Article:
Since then, I’ve spent the past 35 years of my professional life counseling thousands of people. Almost every person I’ve encountered as a pastoral counselor or minister is broken in some way. Broken thoughts, broken hearts, broken bodies, broken spirits – we are broken. Indeed, I’ve spent most of my life helping people fix themselves.

I do not dishonor Lent or its spiritual practices. I am aware that most Christians find purpose, meaning and comfort in the season.

But this Lent, I am an interfaith minister. My meditation shows me a different path. I choose to share it in the hopes that it may resonate with some blog followers looking for an alternative road to healing.

This Lent, I’m suggesting 40 days of self-acceptance.

Think about it.
What would it be like if you prayed for and blessed yourself?
If your special prayers included gratitude for being created in the image and likeness of the Universe?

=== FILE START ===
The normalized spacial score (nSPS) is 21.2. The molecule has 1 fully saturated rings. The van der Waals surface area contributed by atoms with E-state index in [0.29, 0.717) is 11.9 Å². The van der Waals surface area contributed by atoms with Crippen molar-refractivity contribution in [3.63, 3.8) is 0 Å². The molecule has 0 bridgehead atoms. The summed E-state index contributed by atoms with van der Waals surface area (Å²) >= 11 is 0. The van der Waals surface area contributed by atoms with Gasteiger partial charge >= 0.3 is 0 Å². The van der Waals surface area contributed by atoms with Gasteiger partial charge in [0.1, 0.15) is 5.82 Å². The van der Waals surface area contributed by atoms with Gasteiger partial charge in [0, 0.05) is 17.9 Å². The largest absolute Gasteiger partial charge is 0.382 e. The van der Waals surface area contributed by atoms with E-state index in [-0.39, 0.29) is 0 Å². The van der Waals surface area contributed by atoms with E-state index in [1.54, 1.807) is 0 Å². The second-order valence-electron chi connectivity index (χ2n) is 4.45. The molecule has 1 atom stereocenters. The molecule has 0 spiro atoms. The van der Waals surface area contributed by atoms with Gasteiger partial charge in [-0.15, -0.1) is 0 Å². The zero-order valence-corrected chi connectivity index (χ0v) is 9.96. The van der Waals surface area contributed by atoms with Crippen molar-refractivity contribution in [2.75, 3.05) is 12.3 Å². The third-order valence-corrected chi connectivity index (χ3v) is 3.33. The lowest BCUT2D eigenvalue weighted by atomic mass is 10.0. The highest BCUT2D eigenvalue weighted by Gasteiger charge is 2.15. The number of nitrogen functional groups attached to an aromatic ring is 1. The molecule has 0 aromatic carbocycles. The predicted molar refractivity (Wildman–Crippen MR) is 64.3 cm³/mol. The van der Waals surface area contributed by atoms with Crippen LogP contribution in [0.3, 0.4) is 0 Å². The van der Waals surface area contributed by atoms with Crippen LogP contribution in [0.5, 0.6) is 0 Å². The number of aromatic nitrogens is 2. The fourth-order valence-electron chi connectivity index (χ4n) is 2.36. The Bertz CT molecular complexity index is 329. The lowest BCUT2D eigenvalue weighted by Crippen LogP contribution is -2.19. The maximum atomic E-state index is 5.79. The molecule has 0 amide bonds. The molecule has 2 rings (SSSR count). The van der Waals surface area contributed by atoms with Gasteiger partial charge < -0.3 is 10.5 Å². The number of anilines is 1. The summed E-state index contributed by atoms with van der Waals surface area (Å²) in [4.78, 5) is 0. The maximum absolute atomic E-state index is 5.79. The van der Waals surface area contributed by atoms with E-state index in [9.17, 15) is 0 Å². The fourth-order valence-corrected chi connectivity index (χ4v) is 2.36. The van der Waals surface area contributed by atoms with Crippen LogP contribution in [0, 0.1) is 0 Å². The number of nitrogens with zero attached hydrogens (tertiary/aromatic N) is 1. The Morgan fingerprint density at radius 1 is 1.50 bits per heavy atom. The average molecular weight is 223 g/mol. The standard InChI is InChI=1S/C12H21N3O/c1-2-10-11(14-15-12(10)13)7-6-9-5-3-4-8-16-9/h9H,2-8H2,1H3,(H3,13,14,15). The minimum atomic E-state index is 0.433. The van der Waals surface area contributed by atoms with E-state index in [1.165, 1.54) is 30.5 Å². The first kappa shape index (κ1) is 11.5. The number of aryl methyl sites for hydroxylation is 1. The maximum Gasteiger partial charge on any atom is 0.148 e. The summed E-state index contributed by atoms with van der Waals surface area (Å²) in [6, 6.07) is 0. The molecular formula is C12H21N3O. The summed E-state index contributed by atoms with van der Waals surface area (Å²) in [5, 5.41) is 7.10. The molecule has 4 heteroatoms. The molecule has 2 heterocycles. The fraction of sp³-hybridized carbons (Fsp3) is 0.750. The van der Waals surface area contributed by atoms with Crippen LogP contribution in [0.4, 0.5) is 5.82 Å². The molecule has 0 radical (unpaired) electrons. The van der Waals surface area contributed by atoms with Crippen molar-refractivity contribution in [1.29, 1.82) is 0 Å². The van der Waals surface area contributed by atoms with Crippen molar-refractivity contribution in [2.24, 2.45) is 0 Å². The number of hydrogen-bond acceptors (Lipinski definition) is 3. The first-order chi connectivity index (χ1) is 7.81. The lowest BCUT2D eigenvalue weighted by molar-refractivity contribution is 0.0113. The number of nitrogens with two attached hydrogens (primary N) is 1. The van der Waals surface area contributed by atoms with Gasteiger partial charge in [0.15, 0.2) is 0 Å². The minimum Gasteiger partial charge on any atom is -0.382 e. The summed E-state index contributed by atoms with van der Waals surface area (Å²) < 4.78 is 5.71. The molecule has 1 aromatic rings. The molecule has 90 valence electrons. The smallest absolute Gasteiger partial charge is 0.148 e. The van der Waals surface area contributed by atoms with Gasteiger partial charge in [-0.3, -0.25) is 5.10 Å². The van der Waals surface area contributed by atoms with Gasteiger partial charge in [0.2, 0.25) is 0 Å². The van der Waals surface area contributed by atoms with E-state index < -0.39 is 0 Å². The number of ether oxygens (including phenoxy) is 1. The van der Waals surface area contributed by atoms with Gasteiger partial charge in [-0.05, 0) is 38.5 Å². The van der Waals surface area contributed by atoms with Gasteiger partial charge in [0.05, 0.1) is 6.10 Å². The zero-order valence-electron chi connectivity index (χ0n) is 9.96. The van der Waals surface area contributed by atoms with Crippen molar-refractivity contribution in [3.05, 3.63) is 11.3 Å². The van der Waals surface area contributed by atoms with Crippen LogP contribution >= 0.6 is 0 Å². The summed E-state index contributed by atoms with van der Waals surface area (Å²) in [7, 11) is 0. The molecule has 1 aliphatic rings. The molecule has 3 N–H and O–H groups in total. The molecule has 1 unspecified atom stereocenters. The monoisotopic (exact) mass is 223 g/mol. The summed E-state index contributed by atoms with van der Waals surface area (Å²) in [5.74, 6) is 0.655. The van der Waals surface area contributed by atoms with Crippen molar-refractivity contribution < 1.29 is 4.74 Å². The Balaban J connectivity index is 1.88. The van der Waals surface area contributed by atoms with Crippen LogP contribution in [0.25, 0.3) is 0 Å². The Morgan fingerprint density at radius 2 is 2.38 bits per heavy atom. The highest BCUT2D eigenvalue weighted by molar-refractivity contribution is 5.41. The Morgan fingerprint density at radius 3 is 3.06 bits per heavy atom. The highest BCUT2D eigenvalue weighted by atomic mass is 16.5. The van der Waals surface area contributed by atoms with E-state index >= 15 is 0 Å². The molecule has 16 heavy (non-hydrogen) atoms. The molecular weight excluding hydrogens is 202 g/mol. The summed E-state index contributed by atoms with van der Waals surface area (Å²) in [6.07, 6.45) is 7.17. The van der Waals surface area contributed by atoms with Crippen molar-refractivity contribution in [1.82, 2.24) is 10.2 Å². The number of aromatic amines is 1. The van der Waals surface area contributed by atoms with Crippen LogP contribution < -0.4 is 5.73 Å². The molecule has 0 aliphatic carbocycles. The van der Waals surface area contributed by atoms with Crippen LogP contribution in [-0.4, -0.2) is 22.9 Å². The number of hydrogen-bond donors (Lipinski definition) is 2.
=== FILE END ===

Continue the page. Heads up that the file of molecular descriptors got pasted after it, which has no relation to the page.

If your repentance included your own self-forgiveness?
If your set money aside to to provide a little bit of charity for yourself?
If your atonement for your sins/failings/mistakes included making amends to yourself?
If you practiced acts of self-approval, self-affirmation and self-acceptance?

Imagine celebrating the very best of who you are…your real self-worth…for 40 days.
40 days of positive inner conversations; 40 days of focused attention on who you are and where you’re going; 40 days of self-nurturing.

I dare say we’re all really excellent sinners. We know how to do bad things quite well – to ourselves and to each other. We’ve got evil down.
We’re already masters at malicious thoughts, angry feelings, unhealthy behaviors and disillusioned spirits.

This Lent, consider some self-love. I am especially shouting out to those of you are struggle with depression, anxiety and addiction.
Consider making this Lent different.

I’m not talking narcissistic, exaggerated self-importance or public ego games played out in social media.
I am talking celebrating the best of who you are while trying on some new ways to experience yourself with less judgment and a little more adventure.
Experiment.

Celebrate your miracle. Happy Lent!

As always, I welcome your comments. Blessings.

Lent: 40 Days of Self Acceptance?